Please use this identifier to cite or link to this item: https://scholarbank.nus.edu.sg/handle/10635/156464
Title: NATURALLY ACIDIC OR ANTHROPOGENICALLY ACIDIFIED? UNCOVERING THE DRIVERS OF STREAM ACIDITY DURING STORMFLOW IN THE NEE SOON CATCHMENT, SINGAPORE
Authors: KOH YAN TING RACHEL
Keywords: Acid deposition, Episodic stream acidification, Acid-neutralizing capacity, Base cation surplus, Base cation depletion, Nee Soon Catchment
Issue Date: 18-Jan-2019
Citation: KOH YAN TING RACHEL (2019-01-18). NATURALLY ACIDIC OR ANTHROPOGENICALLY ACIDIFIED? UNCOVERING THE DRIVERS OF STREAM ACIDITY DURING STORMFLOW IN THE NEE SOON CATCHMENT, SINGAPORE. ScholarBank@NUS Repository.
Abstract: Episodic acidification occurs as periods of high flow temporarily reduce the streams’ acid neutralizing capacity (ANC). In Singapore, the acidification of streams in the Nee Soon Swamp Forest (NSSF) is thought to have deleterious impacts on aquatic ecosystems. This research aims to understand potential mechanisms responsible for episodic acidification in the Nee Soon Catchment (NSC). Five streams were selected in the NSC. The pH and major ions in precipitation, throughfall and shallow groundwater and streamwater samples were analysed. Soil cores were collected for analysis of pH, particle size distribution, organic matter content, effective cation exchange capacity (ECEC) and base saturation (BS). During storm flow, all streams experienced a decrease in ANC as the concentration of nitrate and sulfate increased. BS of the soils was low, indicating that soil exchangeable acidity may increase and contribute to further stream acidification. The results suggest that stream acidification in the NSC is primarily driven by the flushing of previously deposited acid anions through the soil and into the streams during storm events.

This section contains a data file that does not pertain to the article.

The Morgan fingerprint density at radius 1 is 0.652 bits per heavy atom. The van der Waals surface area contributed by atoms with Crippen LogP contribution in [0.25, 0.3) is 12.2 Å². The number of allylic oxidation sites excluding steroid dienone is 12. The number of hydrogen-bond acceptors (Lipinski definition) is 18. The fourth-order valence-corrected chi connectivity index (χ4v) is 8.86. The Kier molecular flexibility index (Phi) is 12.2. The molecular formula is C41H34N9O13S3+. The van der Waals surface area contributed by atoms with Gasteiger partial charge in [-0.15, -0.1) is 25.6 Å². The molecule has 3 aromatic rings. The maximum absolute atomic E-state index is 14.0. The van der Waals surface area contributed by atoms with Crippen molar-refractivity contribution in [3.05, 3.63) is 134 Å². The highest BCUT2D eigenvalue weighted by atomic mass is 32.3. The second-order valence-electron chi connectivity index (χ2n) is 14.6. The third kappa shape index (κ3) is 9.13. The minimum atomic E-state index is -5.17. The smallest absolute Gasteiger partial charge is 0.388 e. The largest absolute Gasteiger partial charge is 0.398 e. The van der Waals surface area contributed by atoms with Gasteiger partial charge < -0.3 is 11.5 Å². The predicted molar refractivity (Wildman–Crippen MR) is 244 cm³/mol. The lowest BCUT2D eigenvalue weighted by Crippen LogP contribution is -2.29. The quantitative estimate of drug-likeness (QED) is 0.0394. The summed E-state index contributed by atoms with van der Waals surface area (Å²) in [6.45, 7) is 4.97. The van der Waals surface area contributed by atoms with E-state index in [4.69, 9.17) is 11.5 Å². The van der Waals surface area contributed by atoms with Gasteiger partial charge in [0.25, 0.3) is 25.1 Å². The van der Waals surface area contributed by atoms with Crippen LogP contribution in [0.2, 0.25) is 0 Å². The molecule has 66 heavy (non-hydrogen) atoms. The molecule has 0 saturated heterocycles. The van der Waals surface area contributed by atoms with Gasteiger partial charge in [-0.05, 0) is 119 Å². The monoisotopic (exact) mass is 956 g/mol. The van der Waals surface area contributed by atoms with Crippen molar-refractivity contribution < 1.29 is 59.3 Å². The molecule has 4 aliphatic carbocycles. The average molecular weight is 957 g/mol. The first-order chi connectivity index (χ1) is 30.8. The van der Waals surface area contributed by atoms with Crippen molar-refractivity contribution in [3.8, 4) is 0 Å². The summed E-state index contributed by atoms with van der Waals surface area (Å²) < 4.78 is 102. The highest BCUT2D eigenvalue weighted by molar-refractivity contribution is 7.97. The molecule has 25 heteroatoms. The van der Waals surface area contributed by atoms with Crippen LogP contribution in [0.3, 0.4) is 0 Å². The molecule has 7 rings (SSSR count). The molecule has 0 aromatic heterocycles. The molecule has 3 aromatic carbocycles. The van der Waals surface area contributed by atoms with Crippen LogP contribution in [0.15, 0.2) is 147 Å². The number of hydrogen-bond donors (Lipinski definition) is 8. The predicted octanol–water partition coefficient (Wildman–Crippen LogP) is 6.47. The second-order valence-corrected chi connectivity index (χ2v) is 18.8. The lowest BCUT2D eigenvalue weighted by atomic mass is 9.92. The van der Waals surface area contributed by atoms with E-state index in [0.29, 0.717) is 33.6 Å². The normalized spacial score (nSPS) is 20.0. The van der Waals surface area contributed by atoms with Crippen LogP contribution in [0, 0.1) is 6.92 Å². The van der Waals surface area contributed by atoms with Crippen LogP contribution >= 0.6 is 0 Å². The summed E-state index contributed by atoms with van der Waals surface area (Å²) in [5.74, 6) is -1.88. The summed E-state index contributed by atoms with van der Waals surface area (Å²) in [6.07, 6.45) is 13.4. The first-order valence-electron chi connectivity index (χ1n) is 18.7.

URI: https://scholarbank.nus.edu.sg/handle/10635/156464
Appears in Collections:Master's Theses (Open)

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